Hall of Fame coach John Madden recently joined Adam Schein and Rich Gannon of Sirius NFL Radio to discuss the hottest issue of the week — the injury to Bears quarterback Jay Cutler, whether he could have played with the injury, and whether his demeanor suggested that he cared about the fact that he was missing the second half of the biggest game of his life.
In defending Cutler, Madden was passionate, emotional, and as angry as we’ve ever heard him.
“I’ve been in football for over 50 years,” Madden said, prefacing his remarks. “I’ve never questioned a player’s toughness. I never have. Whether it was in coaching, broadcasting, whatever.”
Madden then turned to Cutler specifically.
“There’s no one in the NFL that has a tougher job to do than Jay Cutler,” Madden said. “I think playing quarterback in the NFL is the toughest thing you can do. I think throwing a forward pass and having guys rushing you and hitting you when you’re looking downfield and throwing the ball is the toughest act you have to do.”
Madden explained that Cutler plays with Type I diabetes, what that means, and what it requires. After that, Madden got pissed.
“And then people are looking at him, they put a camera on him, and they say they don’t like his demeanor,” Madden said. “Demeanor hell!”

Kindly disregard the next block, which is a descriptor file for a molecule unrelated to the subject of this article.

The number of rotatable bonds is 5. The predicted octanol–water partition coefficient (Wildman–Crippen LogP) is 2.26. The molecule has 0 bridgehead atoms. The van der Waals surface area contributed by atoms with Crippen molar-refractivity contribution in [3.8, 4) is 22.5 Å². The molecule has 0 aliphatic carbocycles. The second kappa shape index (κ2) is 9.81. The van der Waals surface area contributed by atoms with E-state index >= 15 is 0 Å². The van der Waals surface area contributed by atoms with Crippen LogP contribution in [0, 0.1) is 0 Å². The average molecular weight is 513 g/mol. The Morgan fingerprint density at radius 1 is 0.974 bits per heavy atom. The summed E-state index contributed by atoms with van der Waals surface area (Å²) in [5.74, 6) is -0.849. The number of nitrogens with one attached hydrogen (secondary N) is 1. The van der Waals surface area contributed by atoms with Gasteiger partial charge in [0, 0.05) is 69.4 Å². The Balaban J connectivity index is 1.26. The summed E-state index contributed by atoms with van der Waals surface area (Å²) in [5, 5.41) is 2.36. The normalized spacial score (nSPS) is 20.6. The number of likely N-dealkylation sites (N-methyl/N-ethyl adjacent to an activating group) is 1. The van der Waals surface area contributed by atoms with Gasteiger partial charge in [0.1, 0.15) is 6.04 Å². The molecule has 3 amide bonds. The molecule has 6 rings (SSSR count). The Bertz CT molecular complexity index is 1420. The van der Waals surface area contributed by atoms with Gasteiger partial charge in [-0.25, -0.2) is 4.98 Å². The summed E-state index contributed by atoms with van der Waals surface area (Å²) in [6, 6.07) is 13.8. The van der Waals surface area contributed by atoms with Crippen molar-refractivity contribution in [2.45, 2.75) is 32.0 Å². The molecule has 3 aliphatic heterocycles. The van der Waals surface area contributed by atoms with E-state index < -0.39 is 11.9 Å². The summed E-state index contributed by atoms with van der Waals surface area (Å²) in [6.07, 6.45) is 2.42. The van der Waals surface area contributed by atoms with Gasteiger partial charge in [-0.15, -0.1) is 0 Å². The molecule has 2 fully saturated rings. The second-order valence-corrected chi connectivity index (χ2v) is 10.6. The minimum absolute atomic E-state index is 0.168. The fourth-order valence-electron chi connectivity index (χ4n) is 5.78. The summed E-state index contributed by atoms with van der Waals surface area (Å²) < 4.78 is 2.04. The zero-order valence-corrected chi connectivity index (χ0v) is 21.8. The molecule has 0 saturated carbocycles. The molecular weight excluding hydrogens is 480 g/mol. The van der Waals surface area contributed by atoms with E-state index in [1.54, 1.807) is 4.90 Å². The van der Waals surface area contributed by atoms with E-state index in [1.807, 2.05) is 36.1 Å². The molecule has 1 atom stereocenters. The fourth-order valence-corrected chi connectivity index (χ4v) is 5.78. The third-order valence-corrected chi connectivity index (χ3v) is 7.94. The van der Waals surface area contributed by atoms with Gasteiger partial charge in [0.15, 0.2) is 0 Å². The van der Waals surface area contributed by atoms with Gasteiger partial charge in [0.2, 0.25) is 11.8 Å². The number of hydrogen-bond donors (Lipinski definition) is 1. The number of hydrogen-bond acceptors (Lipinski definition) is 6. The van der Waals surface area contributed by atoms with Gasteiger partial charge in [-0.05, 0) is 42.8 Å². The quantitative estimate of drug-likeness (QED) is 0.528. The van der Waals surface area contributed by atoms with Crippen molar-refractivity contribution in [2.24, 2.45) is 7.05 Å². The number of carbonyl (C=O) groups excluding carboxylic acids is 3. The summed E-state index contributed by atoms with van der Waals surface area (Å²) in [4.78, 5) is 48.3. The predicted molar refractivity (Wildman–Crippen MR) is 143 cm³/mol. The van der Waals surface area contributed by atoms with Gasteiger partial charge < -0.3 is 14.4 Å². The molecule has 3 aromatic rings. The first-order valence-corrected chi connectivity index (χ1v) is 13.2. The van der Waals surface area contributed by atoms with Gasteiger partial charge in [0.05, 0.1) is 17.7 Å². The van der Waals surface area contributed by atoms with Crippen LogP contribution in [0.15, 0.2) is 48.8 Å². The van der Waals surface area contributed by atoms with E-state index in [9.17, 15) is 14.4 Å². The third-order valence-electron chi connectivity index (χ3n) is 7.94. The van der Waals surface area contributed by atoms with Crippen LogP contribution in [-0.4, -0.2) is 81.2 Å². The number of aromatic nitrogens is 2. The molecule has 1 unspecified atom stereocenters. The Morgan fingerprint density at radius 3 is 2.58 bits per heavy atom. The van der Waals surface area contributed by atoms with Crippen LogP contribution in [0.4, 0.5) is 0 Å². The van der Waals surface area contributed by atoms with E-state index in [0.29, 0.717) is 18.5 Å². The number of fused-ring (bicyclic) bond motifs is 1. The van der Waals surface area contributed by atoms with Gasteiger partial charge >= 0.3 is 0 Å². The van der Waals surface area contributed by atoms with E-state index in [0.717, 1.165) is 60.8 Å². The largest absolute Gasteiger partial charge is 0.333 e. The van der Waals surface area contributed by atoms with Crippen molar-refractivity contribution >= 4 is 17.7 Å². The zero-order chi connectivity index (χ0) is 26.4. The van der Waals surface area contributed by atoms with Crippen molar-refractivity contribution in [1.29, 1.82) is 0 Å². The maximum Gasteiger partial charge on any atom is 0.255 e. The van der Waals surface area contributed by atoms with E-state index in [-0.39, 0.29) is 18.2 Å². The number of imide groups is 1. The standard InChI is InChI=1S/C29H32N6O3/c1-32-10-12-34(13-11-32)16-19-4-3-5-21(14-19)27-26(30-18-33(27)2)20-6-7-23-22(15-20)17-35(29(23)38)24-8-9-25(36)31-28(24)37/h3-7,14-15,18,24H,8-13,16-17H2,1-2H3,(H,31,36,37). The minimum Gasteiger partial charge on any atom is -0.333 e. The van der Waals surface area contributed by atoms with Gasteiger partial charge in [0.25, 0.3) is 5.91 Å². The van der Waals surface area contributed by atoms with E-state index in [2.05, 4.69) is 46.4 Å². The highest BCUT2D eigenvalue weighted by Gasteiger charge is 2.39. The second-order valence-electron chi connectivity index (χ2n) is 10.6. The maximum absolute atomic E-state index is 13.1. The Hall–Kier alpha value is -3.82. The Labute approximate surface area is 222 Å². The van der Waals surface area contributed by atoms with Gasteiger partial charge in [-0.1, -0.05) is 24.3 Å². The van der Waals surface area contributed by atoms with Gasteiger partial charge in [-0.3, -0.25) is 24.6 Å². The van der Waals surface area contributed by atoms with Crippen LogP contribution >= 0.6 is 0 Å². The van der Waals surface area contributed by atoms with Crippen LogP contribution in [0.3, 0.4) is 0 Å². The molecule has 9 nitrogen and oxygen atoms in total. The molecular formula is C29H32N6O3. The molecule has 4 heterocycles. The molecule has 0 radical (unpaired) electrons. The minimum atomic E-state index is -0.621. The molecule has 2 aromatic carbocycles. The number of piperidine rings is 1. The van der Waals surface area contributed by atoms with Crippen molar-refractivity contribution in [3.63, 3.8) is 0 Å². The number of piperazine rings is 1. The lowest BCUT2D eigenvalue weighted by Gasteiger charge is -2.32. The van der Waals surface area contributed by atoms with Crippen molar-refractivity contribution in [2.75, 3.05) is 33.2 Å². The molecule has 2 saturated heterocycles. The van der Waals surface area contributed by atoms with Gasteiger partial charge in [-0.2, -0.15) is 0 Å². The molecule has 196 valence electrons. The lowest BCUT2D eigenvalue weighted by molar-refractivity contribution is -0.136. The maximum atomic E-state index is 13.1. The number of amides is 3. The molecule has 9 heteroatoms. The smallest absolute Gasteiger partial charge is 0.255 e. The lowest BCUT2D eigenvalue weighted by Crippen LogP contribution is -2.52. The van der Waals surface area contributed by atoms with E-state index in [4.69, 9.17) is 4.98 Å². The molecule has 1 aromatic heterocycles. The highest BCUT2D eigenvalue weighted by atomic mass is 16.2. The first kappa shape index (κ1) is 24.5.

We don’t use exclamation points lightly. In this specific case, based on the volume with which the words were delivered, we probably should have used three or four of them after the word “hell”.
“Live a day in his shoes,” Madden said. “Type I diabetes is not a daytime thing. It’s not a week thing. It’s not a month thing. It’s a life thing. And it’s every day, and it’s every day for 24 hours.”
Madden, whose grandson suffers from Type I diabetes, said that Cutler is a role model to kids with the disease, and that Cutler necessarily is tough because of what he does and the realities of the illness from which he suffers.
(He’s also tough because, as we’ve pointed out this week, he played the bulk of the 2007 season suffering from the disease and not knowing it, losing more than 30 pounds during the season.)
Schein then raised with Madden whether it would have been wise for the Bears to be more direct and candid about the fact that Cutler wasn’t returning to the game, and Madden explained that, if a players is out due to injury, the potential strategic gains from concealing the extent of injuries probably need to be set aside.
Through it all, Madden articulated his thoughts in the same plainspoken yet powerful way that made him beloved as a broadcaster. Nearly two years after his retirement, the comments were reminder of what the NFL is missing with Madden no longer serving as perhaps the greatest ambassador to the fans the league has ever had.
And hearing him talk about the game he loved makes us hopeful that he’ll stand up on behalf of the fans some point soon and insist that the league and the players work out their differences so that the game he loves may continue.
UPDATE: In 2008, Michael Silver of Yahoo! Sports provided a thorough look at the challenges Cutler and those with Type I diabetes face every day. Silver knows the never-ending drill; his son has Type I diabetes.